Gather around the fireplace, coders of spirit. It’s time for…
Stories of Equity
First Story: “Al”
“Al”, a long-time friend of mine, had just quit his day job.
In the past we’ve had informal discussions about teaming together and shooting for the startup dream, but no real work was ever done.
I approached Al with a proposition, only to find out he was already teamed up with another friend of his, and they have been working together for several weeks.
Al and his friend did not wish to add another “tech person” to the founding team, so they offered me to join for substantially less equity (around 5%). Let’s stop this story here for now.
Second Story: “Ben”
A very talented friend of mine, “Ben”, decided to finally bring into existence his ambitious vision of a better Internet infrastructure.
While I was abroad, Ben teamed up with another friend of his, and started churning. When I returned and came into the picture, they’ve already been working for a couple of weeks (sound familiar? Story of my life). Ben offered me to join in, and the next two weeks were spent coding clojure frantically.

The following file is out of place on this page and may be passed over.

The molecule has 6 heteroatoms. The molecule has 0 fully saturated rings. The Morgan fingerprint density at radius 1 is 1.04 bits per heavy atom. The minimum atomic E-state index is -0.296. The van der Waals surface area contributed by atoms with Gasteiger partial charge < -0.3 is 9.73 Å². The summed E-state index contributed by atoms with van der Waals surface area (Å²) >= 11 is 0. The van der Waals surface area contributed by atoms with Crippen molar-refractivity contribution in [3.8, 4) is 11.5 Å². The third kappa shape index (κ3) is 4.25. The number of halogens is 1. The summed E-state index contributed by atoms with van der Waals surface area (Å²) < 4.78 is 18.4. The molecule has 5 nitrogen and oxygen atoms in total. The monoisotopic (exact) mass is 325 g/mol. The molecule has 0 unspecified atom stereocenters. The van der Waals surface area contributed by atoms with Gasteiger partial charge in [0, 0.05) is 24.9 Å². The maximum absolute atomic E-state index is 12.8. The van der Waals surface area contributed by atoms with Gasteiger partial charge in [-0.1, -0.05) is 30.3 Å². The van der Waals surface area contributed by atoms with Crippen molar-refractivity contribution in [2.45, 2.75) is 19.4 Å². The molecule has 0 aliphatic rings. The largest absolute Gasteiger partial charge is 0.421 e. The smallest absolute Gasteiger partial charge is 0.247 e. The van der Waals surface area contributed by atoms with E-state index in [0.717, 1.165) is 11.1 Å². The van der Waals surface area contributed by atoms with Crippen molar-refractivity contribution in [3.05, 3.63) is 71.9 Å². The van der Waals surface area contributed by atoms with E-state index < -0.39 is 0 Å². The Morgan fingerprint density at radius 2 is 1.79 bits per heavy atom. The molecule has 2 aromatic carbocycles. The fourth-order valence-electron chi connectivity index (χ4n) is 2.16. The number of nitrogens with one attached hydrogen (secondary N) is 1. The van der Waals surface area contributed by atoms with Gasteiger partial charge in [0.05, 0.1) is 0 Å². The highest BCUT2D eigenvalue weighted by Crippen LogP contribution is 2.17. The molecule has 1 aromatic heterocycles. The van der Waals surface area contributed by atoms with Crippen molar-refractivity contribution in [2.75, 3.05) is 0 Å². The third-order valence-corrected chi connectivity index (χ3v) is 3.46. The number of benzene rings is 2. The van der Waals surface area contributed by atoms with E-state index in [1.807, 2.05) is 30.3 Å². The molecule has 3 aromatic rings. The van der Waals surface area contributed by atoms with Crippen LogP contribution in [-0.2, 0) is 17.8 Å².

After a coding sprint, I decided to pause and discuss some business aspects. One of the issues that obviously had to come up was equity distribution, and Ben proposed a partition of 25% to me, 25% to Ben’s friend and 50% for himself.
Let’s stop here. I’ve shallowly described two situations in which I was offered a non-trivial equity distribution, and I believe it is important that I share with you my thoughts at the time.
Slicing the pie
I initially had a hard time making up my mind of these proposals. At the first stages of a startup, when you haven’t even got a business plan, measurable aspects such as time and money are vague or altogether absent. You are left with licking your finger and putting it up against the wind, which I like to call reverse Luftgesheft.
In Yiddish, Luftgesheft translates literally to “Air Business”. In context, it alludes to the cunning methods used by Jews in eastern Europe to make profit despite extremely oppressive racial laws. Making business “out of thin air”.
Distributing startup equity is a reverse Luftgesheft in the sense that I’m trying to asses a business that does not yet exist.The cold, hard math is that 5% of unknown, remains unknown. 25%? Equally unknown.
Well, after trying to size up the potential value of these would-be companies, I came up with a simple realization that helped me greatly: I’m not in it (just) for the money (although, to a certain degree I am).This might not sound like big news, but in the exit-oriented startup culture of Israel, many entrepreneurs are looking for their “big hit” in order to retire at 25.